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Inside the Saif house: Laurie Penny pays a house call

The UK home of Colonel Gaddafi’s son is in the hands of Libyan exiles. This is what it’s like from within.

"My family had to leave Libya just to survive," says a young bearded man in spectacles, perching awkwardly on a white leather sofa. We are in the front room of Saif al-Islam al-Gaddafi's mansion in Hampstead Garden Suburb, recently expropriated by activists working in alliance with Libyan exiles. An hour earlier, I had passed through an open window near some ugly imported ferns belonging to Muammar al-Gaddafi's son, having been invited to meet the members of the new Free Libyan Embassy.

We drink stewed tea from Saif's best china and eat cheese sandwiches using his silver cutlery, while the young man, Abdulla, tells me about how his uncle was "disappeared" by Saif's father. "In Libya, people disappear all the time. There was a prison massacre where 1,200 people died. They poured cement over the bodies." Abdulla nervously adjusts his glasses. "It's important that people know we're not creating a civil war for no reason."

Nearly every room in this enormous house boasts a large, flat-screen television. The occupiers have set each one to al-Jazeera, for rolling coverage of the people's revolutions that are sweeping the Arab world. Televised gunfire echoes in the marble hallway as Jay, 25, explains how activists from the London squatter movement took over the Gaddafi mansion, moving in secretly and putting up notices declaring their intention to hold the empty house under English common law. "We wanted to show our solidarity the best way we know how," he says.

Protestors on the roof of Saif al-Islam Gaddafi's Hampstead house.

“It's a symbolic and practical reclamation of private property that belongs to the Libyan people. It's about their struggle, which is why the place has been handed over to the Libyans as a place to organise and a safe space for refugees," Jay says. "People have been arriving in support from all over the UK." The tabloids have portrayed the occupiers as drunken anarchists but this is, in Jay's words, "total bollocks". "On the first night, people came down thinking there would be a squat party and we turned them away. They didn't seem to realise how seriously we're taking this," he explains.

“At first, we were elated that we'd managed to pull it off. Then the Libyans turned up and they were elated. But once they started to get reports about family and friends being killed, the atmosphere changed. We were watching Zawiyah burning on al-Jazeera and someone saw his own house. It was terrible."

Jay takes me on a tour over four floors of hushed opulence, each several times the size of an ordinary London flat. "It's worth nearly £11m," he says. Under the kitchen is a cosy entertainment complex, complete with pool, Jacuzzi, sauna and a private cinema done out in suede, the pews so thick and warm you could sleep on them – which people have been doing. On the corner of one aisle a bare duvet lies, neatly folded. Everything here is white, bright and glistening: white leather sofas, marble floors, silver candlesticks adorning pristine white walls. The only note of colour is in one of the guest bedrooms, where a Libyan flag has been draped over the TV.

Fuelling anger

Fearing the spectacle of bailiffs dragging Libyans out of the private property of a Gaddafi, at a time when the UK government is desperately downplaying its erstwhile support for the dictator, the authorities have kept their distance. But that doesn't mean that there have been no attempts to get the occupiers to leave.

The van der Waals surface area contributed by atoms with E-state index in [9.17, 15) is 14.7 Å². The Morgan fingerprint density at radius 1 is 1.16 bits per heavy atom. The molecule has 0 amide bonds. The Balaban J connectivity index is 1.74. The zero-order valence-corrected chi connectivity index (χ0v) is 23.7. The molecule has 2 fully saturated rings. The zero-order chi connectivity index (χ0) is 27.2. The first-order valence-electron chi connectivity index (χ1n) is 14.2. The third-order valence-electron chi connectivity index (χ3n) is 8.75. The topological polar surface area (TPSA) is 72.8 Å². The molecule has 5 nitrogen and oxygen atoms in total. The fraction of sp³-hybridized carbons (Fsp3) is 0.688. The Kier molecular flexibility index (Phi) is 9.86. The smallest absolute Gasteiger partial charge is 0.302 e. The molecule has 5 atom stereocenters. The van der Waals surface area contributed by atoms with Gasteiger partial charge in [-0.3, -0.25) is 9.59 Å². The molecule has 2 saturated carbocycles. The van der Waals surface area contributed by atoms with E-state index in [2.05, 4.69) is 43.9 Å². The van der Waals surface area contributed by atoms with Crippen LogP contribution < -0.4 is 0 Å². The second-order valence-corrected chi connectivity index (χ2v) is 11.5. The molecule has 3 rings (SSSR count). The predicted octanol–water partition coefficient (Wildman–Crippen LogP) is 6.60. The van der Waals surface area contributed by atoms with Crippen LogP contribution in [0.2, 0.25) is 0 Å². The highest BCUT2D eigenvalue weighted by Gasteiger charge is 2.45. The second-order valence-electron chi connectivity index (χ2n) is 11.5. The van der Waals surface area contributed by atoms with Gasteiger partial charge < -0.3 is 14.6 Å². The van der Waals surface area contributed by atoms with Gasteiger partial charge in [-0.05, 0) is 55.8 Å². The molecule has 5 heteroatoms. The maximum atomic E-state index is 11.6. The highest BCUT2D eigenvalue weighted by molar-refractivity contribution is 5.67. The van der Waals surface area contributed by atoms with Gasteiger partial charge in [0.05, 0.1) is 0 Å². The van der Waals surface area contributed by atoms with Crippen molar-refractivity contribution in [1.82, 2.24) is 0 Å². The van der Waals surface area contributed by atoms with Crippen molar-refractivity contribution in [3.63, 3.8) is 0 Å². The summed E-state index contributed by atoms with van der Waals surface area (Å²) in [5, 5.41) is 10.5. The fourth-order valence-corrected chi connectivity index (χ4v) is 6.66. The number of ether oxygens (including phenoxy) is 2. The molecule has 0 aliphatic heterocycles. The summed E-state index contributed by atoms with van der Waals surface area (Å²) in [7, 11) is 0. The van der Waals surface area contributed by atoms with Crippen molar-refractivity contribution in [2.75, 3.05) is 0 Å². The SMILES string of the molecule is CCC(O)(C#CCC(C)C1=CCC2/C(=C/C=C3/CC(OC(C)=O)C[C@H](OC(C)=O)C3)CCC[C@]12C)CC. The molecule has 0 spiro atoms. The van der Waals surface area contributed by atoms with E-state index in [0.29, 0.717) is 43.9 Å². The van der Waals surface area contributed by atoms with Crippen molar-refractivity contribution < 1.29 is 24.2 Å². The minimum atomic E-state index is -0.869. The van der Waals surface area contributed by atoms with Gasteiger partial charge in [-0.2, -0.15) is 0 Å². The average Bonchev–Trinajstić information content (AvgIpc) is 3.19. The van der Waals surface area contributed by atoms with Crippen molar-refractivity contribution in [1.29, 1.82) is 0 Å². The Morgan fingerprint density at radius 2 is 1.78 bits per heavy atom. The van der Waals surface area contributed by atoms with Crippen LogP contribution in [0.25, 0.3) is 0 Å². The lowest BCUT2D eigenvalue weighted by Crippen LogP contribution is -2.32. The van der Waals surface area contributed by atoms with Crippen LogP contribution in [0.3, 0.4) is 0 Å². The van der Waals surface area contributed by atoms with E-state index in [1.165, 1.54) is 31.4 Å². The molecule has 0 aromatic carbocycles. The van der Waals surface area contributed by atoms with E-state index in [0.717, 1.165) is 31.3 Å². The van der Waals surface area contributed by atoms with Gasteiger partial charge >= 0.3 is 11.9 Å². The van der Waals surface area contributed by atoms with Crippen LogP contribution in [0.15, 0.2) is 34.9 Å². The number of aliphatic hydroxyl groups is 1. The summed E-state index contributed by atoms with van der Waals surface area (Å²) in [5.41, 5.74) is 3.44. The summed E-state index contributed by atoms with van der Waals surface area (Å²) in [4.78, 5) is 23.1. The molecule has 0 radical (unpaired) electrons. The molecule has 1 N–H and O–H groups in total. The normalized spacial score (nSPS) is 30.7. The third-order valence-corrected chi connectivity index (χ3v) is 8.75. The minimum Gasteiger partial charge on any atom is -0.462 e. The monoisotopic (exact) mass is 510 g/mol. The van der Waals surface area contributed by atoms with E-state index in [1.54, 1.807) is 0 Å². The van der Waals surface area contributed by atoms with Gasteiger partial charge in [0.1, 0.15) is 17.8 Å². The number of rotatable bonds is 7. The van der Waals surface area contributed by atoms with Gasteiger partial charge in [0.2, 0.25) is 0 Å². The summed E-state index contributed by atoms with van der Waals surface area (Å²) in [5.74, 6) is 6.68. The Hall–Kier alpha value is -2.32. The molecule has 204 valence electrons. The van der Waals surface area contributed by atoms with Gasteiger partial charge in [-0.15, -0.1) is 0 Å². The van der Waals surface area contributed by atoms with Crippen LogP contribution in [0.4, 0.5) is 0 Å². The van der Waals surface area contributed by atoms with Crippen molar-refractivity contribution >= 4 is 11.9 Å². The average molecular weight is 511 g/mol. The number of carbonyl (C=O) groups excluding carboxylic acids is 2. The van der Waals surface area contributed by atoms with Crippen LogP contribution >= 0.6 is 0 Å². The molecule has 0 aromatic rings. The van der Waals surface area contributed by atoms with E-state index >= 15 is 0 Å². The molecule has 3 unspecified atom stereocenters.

“Last night, at about four in the morning, someone came to the door," Jay says. According to Abdulla, "It was a well-dressed Arab person, [wearing] nice clothes and gold. When I asked him what he was doing here so late, he said, 'I want to make you an offer.' He told us: 'I have £40,000 in cash. You can have it if you leave immediately.' No amount of money could make us leave this house. It's not a financial issue."

Libyan exiles inside Saif al-Islam Gaddafi's house.

On the sofa opposite, a quiet man called Ambarak suddenly speaks up in Arabic. "What's a life worth?" he says, as Abdulla translates softly. "What are 100,000 lives worth?" Ambarak perches on the edge of the sofa, looking out of place in his keffiyeh and scuffed trainers. "I'm talking about people being shot by snipers in the street. I'm talking about family members selling dry bread to live.

“They ask what the west should do, but they've known about [Muammar] Gaddafi for years," he continues in broken English. "They did nothing. The petrol . . ." – he rubs his fingers together in a "money" gesture, grinning without humour. "My brother has disappeared in the fighting. We haven't heard from him, we have no way of contacting him." Ambarak goes very quiet. "Excuse me, please. I must go and pray."

"The resources that come out of Libya should belong to the people but that petrol money goes somewhere else," says Abdulla. "All those close to Gaddafi have places like this to live. There are some who are heartless and will do anything for a comfortable life."

Ambarak's family is in Misurata, where fierce fighting continues. "They say on the phone that they can hear shooting and tanks are coming down the street. My cousin has died, [as have] my friend, my neighbours."

An influx of neighbours bearing food terminates the interview. A young man wearing a Libyan flag like a cape takes the cups politely to the sink. He is a long way from home. "We all want to go home," says Abdulla. "But not to Libya as it is now."

The Libyans involved in this article wanted their names to be known; other names have been changed. Anyone wishing to support the Free Libyan Embassy can send a donation to

Laurie Penny is a contributing editor to the New Statesman. She is the author of five books, most recently Unspeakable Things.

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Jeremy Corbyn has transformed Labour from resisting social movements to supporting them

The opposition's new leadership has brought about a historic shift in its relationship with social movements.